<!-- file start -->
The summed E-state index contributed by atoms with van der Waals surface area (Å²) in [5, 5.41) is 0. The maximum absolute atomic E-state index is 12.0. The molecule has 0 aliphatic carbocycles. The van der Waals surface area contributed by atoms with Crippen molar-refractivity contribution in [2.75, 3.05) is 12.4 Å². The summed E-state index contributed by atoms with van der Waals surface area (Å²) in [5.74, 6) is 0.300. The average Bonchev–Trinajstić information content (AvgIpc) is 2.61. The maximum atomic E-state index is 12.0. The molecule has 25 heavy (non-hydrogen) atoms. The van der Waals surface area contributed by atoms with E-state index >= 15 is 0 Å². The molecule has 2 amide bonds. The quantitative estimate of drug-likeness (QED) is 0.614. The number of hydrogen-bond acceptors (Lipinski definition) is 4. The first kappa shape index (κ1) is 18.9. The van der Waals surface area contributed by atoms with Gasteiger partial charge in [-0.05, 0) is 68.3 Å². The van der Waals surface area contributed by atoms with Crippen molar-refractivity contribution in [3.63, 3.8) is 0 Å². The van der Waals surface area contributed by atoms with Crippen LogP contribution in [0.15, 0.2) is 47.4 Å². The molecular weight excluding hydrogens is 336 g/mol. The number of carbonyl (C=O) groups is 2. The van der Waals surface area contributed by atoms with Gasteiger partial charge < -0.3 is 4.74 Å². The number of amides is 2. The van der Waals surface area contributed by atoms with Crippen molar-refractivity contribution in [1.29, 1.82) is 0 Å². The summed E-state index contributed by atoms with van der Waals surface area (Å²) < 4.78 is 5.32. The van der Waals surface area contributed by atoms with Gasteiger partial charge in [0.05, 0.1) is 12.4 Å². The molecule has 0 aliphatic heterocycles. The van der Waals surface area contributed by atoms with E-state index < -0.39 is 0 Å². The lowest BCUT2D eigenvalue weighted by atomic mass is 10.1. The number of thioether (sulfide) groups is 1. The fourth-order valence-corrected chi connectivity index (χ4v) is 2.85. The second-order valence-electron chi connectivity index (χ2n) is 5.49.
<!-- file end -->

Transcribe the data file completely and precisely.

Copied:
The summed E-state index contributed by atoms with van der Waals surface area (Å²) in [5, 5.41) is 0. The maximum absolute atomic E-state index is 12.0. The molecule has 0 aliphatic carbocycles. The van der Waals surface area contributed by atoms with Crippen molar-refractivity contribution in [2.75, 3.05) is 12.4 Å². The summed E-state index contributed by atoms with van der Waals surface area (Å²) in [5.74, 6) is 0.300. The average Bonchev–Trinajstić information content (AvgIpc) is 2.61. The maximum atomic E-state index is 12.0. The molecule has 25 heavy (non-hydrogen) atoms. The van der Waals surface area contributed by atoms with E-state index >= 15 is 0 Å². The molecule has 2 amide bonds. The quantitative estimate of drug-likeness (QED) is 0.614. The number of hydrogen-bond acceptors (Lipinski definition) is 4. The first kappa shape index (κ1) is 18.9. The van der Waals surface area contributed by atoms with Gasteiger partial charge in [-0.05, 0) is 68.3 Å². The van der Waals surface area contributed by atoms with Crippen molar-refractivity contribution in [3.63, 3.8) is 0 Å². The van der Waals surface area contributed by atoms with Crippen LogP contribution in [0.15, 0.2) is 47.4 Å². The molecular weight excluding hydrogens is 336 g/mol. The number of carbonyl (C=O) groups is 2. The van der Waals surface area contributed by atoms with Gasteiger partial charge < -0.3 is 4.74 Å². The number of amides is 2. The van der Waals surface area contributed by atoms with Crippen molar-refractivity contribution in [1.29, 1.82) is 0 Å². The summed E-state index contributed by atoms with van der Waals surface area (Å²) < 4.78 is 5.32. The van der Waals surface area contributed by atoms with Gasteiger partial charge in [0.05, 0.1) is 12.4 Å². The molecule has 0 aliphatic heterocycles. The van der Waals surface area contributed by atoms with E-state index < -0.39 is 0 Å². The lowest BCUT2D eigenvalue weighted by atomic mass is 10.1. The number of thioether (sulfide) groups is 1. The fourth-order valence-corrected chi connectivity index (χ4v) is 2.85. The second-order valence-electron chi connectivity index (χ2n) is 5.49.